Last Friday, Adam Lippes debuted his spring collection on the runway as the guest designer at Neiman Marcus’ annual Crystal Charity Ball in Dallas.

“It’s a big deal, so I was really honored they asked, plus I love this idea of having these big productions and shows be more than 12 minutes — of having them do more,” Lippes told WWD, adding that over 600 women bought tickets and attended the charity event. Following the show, the brand hosted a successful trunk show at its first ever shop-in-shop at Neiman Marcus for customers (noting clients spanned from sophisticated young girls up to their grandmothers). 

The request stemmed from Lippes’ impressive “old-school,” customer-facing ethos — last year alone, he said he visited about 14 stores and will be back on the road for more trunk shows later this fall. The designer is also set to open his second store in Houston in early November, with plans to open 18 over the next five years. 

“We hear this word experiential, experiential, experiential, and what’s more experiential than seeing it right with the designer?” he said, noting he’ll be back to showing in New York next season. “I’m hearing everywhere I go, from the sales associates to the customer, they say, ‘You know, we are so enamored by your fabrics.’”

His fabrications are excellent, as seen through this beautiful spring collection, which leaned much dressier than his usual offerings — a result said to be influenced directly by his Dallas show. For instance, an ivory strapless silk mikado gown with hand-embroidered glass, crystal and acrylic beading; a lightweight hand-pearl-embellished scalloped “t-shirt” (worn with a little miniskirt); “simple” four-ply silk crepe dresses with fringes peeking out beneath their caped backs; a floral duchess satin ball skirt with little matching bralette, or a champagne-hued duchess satin structured blazer vest with pleat-front pants, to name a few.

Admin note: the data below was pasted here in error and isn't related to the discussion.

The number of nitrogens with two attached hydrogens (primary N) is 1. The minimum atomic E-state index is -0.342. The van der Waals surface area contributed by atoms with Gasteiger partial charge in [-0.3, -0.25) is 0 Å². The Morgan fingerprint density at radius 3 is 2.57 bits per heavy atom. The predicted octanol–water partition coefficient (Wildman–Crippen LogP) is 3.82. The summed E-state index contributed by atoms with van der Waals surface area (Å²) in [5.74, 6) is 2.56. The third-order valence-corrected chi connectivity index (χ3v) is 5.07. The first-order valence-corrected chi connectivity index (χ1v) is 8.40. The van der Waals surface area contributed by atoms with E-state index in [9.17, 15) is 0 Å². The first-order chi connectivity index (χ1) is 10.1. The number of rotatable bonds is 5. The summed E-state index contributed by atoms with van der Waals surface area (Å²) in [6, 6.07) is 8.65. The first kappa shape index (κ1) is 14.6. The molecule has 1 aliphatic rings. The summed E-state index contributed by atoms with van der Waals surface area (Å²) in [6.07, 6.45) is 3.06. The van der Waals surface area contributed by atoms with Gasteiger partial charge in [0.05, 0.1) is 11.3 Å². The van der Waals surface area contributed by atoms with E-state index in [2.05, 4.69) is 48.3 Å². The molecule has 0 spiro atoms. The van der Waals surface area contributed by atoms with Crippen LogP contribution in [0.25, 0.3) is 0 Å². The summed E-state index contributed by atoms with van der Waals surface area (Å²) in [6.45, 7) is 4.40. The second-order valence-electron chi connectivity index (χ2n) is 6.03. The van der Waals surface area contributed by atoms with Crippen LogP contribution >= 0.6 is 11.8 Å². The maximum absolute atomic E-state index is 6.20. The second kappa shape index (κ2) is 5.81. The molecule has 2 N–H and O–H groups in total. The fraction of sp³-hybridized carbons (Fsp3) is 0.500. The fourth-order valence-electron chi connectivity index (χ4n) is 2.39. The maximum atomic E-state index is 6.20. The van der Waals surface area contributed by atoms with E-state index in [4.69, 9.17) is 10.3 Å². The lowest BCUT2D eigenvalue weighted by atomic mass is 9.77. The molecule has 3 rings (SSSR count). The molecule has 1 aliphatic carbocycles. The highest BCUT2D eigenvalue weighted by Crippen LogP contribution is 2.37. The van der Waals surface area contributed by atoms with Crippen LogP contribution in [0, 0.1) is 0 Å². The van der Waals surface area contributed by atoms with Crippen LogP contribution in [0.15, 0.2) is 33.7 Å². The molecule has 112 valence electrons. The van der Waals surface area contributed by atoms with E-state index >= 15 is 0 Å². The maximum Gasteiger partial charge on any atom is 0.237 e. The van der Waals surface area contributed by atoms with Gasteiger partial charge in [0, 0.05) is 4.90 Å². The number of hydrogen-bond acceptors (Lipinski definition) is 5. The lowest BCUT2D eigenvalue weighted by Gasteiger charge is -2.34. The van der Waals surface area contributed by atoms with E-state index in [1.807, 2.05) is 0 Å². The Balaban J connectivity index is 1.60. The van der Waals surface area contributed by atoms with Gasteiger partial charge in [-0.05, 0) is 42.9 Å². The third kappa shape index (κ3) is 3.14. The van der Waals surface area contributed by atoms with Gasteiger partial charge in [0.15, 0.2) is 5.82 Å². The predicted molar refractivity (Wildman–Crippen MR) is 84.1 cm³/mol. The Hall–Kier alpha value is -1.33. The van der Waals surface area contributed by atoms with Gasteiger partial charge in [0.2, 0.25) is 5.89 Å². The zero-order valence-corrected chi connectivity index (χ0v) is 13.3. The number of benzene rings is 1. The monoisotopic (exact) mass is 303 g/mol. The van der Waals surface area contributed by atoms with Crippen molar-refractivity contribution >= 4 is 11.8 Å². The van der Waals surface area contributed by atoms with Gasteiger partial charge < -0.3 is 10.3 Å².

Lippes said the collection’s colors and patterns were inspired by a trip to Sweden last summer and the Royal Pavilion at Haga Palace. He subtly brought forth the ideas with upholstery-inspired hand-embroideries and Danish wallpaper motifs, as seen on a hand-painted four-ply silk crepe skirt. 

“We have really focused on using simply the finest mills in the world. We don’t do crazy trend-driven clothes and we don’t do exotic shapes. We really are more of a classicist, so it really comes down a lot to these fabrications and these prints. As we’ve developed the brand over the past nine years, I really have removed limitations on the mills and the quality of the fabric we work with. We simply work with the best.”

Even his most casual of styles (topped with hats made in collaboration for the second season with Rodney Patterson’s brand, Esenshel) shined in this luxe fabrications. There were shimmering thin ribbed knits made from metallic yarns; luxurious Japanese denim layers with hand-cast gold floral hardware, or meticulously hand-embroideries; Belgian linen shirting and tweedy wool layers with rubberized, textured threads that ran through it, giving the lady-like shapes more of a playful sensibility.

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